Matrix Rank
Recalled in the previous topics when we have a set of basis vectors , we can concatenate these vectors into a matrix. Using this matrix, we can also change the basis or the coordinate system. In this page, you will learn more about that augmented matrix.
Suppose we have a matrix
size
by
. We can imagine this matrix is actually a
vertical concatenation
of row vectors. A set of row vectors that form a matrix is called
row space
of the matrix.
Similarly, we can imagine the matrix
is actually a
horizontal concatenation
of column vectors. A set of column vectors that form a matrix is called
column space
of the matrix.
The dimension of row space of a matrix is equal to the dimension of the column space of that matrix. The common dimension of the row space and column space of matrix is called the rank of matrix , denoted by . The rank of is the number of linearly independent vectors and equal to the dimension of space spanned by those vectors. In other words, rank of is the number of basis vectors we can form from matrix .
Performing elementary row operation does not change the row space. To compute the rank of a matrix, we reduce the matrix into reduced row echelon form (RREF) and nonzero rows of the RREF matrix will form the basis for the row space.
The interactive program below produces matrix rank. The computation is based on numerical method of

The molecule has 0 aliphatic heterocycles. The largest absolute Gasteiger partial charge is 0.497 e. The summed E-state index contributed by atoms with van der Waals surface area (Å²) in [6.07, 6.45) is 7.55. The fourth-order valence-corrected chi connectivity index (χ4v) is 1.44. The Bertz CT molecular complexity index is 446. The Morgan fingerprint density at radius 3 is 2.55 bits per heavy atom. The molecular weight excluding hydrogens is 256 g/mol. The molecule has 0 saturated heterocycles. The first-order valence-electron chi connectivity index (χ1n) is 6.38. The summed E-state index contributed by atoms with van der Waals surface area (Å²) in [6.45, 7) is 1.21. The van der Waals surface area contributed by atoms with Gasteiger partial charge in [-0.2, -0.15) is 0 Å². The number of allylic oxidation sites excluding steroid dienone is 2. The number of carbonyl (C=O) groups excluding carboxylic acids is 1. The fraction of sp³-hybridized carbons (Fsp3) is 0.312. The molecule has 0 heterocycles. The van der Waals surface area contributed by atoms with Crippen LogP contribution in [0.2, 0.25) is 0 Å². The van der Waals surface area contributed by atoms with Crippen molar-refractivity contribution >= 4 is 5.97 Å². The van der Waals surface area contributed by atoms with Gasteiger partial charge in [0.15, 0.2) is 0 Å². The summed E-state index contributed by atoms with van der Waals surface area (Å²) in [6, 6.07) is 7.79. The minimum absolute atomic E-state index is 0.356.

Singular Value Decomposition
(SVD). The input is rectangular matrix. Random Example button will provide you with many examples.
Properties
Some important properties of matrix rank are:
 Transpose operation does not change the rank of a matrix .
 Multiplication of a matrix with its transpose does not change the rank of the matrix .
 Rank of a matrix size by is always less or equal to the minimum size of the matrix. A matrix is said to be of full rank when .

Let matrix
and
both are matrices of the same size
by
, not necessarily of full rank, then we have the following
o Rank of matrix addition :
o Rank of matrix subtraction : 
Let matrix
and
are not necessarily the same size, then we have the following
o Rank of matrix product :
o Rank of matrix product compare to summation of rank:  The dimension of the range and the null space of a matrix are related through fundamental relationship .
 A linear system has a solution if and only if the rank of the coefficient matrix is equal to the rank of the augmented matrix . When nonhomogeneous system is not full rank or when the rank of the matrix coefficients is less than the rank of the augmented matrix coefficients and the vector constants then the system is usually inconsistent with no possible solution. It is still possible to find the approximate solution using generalized inverse .
 A matrix has a left inverse if and only if its rank equals its number of columns . If matrix has more columns than rows ( ), it cannot have a left inverse.
 A matrix has a right inverse if and only if its rank equals its number of rows . If matrix has more rows than columns ( ), it cannot have a right inverse.
 A matrix has an inverse ( nonsingular ) if and only if it is a square matrix and the rank of the matrix is full, that is the rank equals to the number of rows (or columns) . If matrix is not square ( ), it cannot have a twosided inverse. Equivalently, the determinant of the matrix is nonzero .
See also : rank through RREF , matrix range , matrix nullity and null space , solving system linear equations
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